Media Center

Letter to the Editor by Jill Karofsky, Director of the Office of Crime Victim Services at the Wisconsin Department of Justice, on Video Release of Child Victim Interview


This letter in response to a Dane County Circuit Court judge's recent decision to release to the media the recorded interview of a child who disclosed unimaginable abuse, torture and neglect. The release of the child’s interview conducted at Safe Harbor, Dane County's Child Advocacy Center, is significant because it could very well mark the first time in the country that a judge has released a child victim’s recorded statement before a case has reached disposition. 


On Tuesday, during a hearing in this case, both the prosecutor and defense attorney asked the court to seal the interview in the court file until the case’s conclusion. Such requests are routinely granted, especially in sensitive cases such as this one. 


Dissemination of recorded interviews of child victims to the media during the early stages of a prosecution does not happen for good reason. First, our justice system is based on both the state’s and the defendant’s right to a fair trial and an impartial jury. That fairness is jeopardized when potential jurors view such material and develop opinions about a case.


Importantly, once information of this nature is released, there are few to no safeguards with which to protect the child from being identified. These are safeguards to which these children are entitled. Upon release, it is then up to citizens and members of the media to ensure the video is aired or shared responsibly to protect the juvenile victim’s identity. I have received reports alleging that one Madison television station failed to fully block out the child’s face during a broadcast. This unfortunate event can act as a very real deterrent to other victims who fear their identity being publicly revealed if they report a crime.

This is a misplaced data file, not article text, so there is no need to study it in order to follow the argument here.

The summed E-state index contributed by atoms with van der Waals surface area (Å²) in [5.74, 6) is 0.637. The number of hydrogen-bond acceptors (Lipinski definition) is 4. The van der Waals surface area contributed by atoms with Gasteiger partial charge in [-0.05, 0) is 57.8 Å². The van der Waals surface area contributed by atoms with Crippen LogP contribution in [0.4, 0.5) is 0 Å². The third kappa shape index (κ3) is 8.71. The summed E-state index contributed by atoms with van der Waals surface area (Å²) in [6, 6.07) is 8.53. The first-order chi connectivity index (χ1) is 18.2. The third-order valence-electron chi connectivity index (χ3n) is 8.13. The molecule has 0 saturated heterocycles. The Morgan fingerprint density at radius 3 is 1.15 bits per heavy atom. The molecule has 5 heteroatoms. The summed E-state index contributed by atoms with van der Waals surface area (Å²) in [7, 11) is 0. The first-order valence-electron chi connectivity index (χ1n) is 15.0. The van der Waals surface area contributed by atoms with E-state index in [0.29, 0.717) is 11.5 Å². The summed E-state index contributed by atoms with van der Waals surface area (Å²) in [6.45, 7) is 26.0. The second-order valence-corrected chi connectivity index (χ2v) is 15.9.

Finally, the widespread dissemination of this material is devastating for crime victims, especially child victims of sensitive crimes. In this case, this unfortunate child’s statements, images, and pain will be in the public sphere and in cyberspace forever. Events like this erode any faith crime victims have that the criminal justice system can protect them and their privacy.


The media argue that they have a constitutional right to this information. We all can agree that open government is essential to our democracy. As every other right is balanced, we must be dutiful in balancing the rights of defendants, the public’s right to know, and the rights of victims.


Wisconsin holds the proud distinction of being the first state in the country to enact a Crime Victims Bill of Rights, which mandates that victims are to be treated with fairness, dignity, and respect for their privacy. State law calls for judges to protect these rights in a manner no less vigorous than the protections afforded criminal defendants. The law also instructs the news media to use restraint in revealing the identity of child victims, especially in sensitive cases 


Victims rely on these protections just as we, as a society, rely on victims to come forward and participate in the criminal justice system. It takes incredible courage to report a crime, especially for a child who is disclosing intrafamilial abuse. We owe this young victim and all crime victims dignity, respect, courtesy, and sensitivity. It is difficult to reconcile the releasing of this interview with these basic rights.


The Department of Justice Office of Crime Victim Services continues its work to better protect victims and their rights, including ways to preserve the identity of victims in sensitive cases. If you or anyone you know is a crime victim and is in need of services, support or assistance, please call us at 608-264-9497.